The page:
Students are expected to show evidence of participation in the on-line lectures by using twitter. Each on-line lecture will consist of a blog post. In each blog post will be embedded several videos. After watching each video, students are expected to create a tweet that makes a concise statement about the video, includes a link to the video, and the hashtag #actionethics. (Do not tweet a title. Include a verb in your tweet. You might elect to summarize a salient point, share an observation or criticism, ask a question, or provide the answer to an example problem).
Contracts. In research and design fields, grants and contracts are awarded on the basis of a Request for Proposals (RFP) describing the scope of the work needed and the terms under which the client is willing to award a contract (such as schedule). Occasionally, there will be a need for independent or ad-hoc projects in Sustainability Ethics that go beyond the scheduled assignments. At these times, the Instructor will issue an RFP to the class describing the opportunity and the estimated number of experience points the work is expected to be awarded for. Students may then submit proposals to the Instructor that detail (at minimum) three pieces of information:
- The team members responding to the RFP and what their tasks will be for completing the assignment.
- The number of experience points each team member should be awarded upon completion of the contract.
- A schedule showing when tasks will be complete.
The Instructors may select one, several, or no proposals. They reserve the right to award the contract to the lowest bidding team, the best team, or refuse any or all proposals. If a proposal is accepted, the proposing team will be issued a Notice To Proceed. Experience points will be awarded upon successful completion of the proposal.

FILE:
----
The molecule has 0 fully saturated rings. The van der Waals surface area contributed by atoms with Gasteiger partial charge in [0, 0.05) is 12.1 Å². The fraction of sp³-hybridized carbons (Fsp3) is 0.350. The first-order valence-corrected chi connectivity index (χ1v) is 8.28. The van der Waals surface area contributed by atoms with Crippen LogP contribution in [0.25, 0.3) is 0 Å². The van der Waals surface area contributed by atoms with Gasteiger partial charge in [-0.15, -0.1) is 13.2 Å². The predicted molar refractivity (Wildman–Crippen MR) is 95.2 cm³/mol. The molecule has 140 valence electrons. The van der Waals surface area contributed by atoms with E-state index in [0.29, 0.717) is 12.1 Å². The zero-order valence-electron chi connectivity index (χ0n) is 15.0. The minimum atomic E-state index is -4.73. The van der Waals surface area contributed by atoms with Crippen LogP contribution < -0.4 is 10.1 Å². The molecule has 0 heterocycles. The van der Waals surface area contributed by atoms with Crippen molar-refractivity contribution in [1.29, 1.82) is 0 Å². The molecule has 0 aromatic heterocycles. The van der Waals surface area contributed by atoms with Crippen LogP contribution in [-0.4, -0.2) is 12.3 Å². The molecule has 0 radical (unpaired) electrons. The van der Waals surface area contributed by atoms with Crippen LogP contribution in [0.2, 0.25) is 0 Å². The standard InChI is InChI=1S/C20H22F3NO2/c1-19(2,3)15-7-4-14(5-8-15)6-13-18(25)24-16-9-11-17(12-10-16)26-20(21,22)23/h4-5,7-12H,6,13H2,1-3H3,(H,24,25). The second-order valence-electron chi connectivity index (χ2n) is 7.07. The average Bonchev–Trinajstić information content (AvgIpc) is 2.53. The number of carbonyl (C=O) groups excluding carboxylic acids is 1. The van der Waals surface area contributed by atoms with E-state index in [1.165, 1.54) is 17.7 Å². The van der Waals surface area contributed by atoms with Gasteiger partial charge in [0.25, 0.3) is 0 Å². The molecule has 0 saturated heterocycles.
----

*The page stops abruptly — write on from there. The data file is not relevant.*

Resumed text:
Honors students may elect to complete contracts for honors credit.
Blogs, wikis, and other social media. Students are expected to participate in on-line class activities via the www.sustainabilityethics.com blog, Box.com, Twitter.com, or other media as part of the class participation assignment. However, experience points may be awarded to the author in addition to assignment grade points based upon other’s ratings, “likes”, or the discretionary responses of other students.
Surveys and anonymous on-line quizzes. To provide feedback to the Instructors, improve students’ reflections on their own learning experiences, and allow students to self-assess their own knowledge, on-line polls, quizzes, or surveys may be administered that award experience points to participants.
6. Classroom Behavior
- It is better to show up late than not at all. Nevertheless, if time-sensitive exercises have begun—such as game play—lateness could entail disqualification from graded activities.
- Smart phones and the Internet make us smarter. They give us access to facts and information that we no longer have to memorize. Please bring your network-enabled devices to class and be prepared to use them to enhance our learning experience. However, use of all electronic devices is prohibited during exams.
- Class periods are discussion-based. Typically, some extroverts participate more readily than others, but it is often the case that one person who asks a question or makes a comment gives voice to something that many others in the class are also thinking. All students are expected to enhance the classroom experience.
- The games can spark lots of emotions. Nevertheless, basic courtesy and professionalism are expected, even when having passionate discussions about the ethics involved with playing in various ways.
7. Online Behavior
- Students are expected to display the same basic courtesy and professionalism online that is required in-class.
- For students to help each other understand homework assignments, I recommend posting questions, observations, and comments over Twitter. You don’t need to follow each other, just end tweets with the special hashtag #actionethics. If you’re interested in reading supplemental material related to ethics, Dr. Seager can recommend several other accounts to follow on Twitter.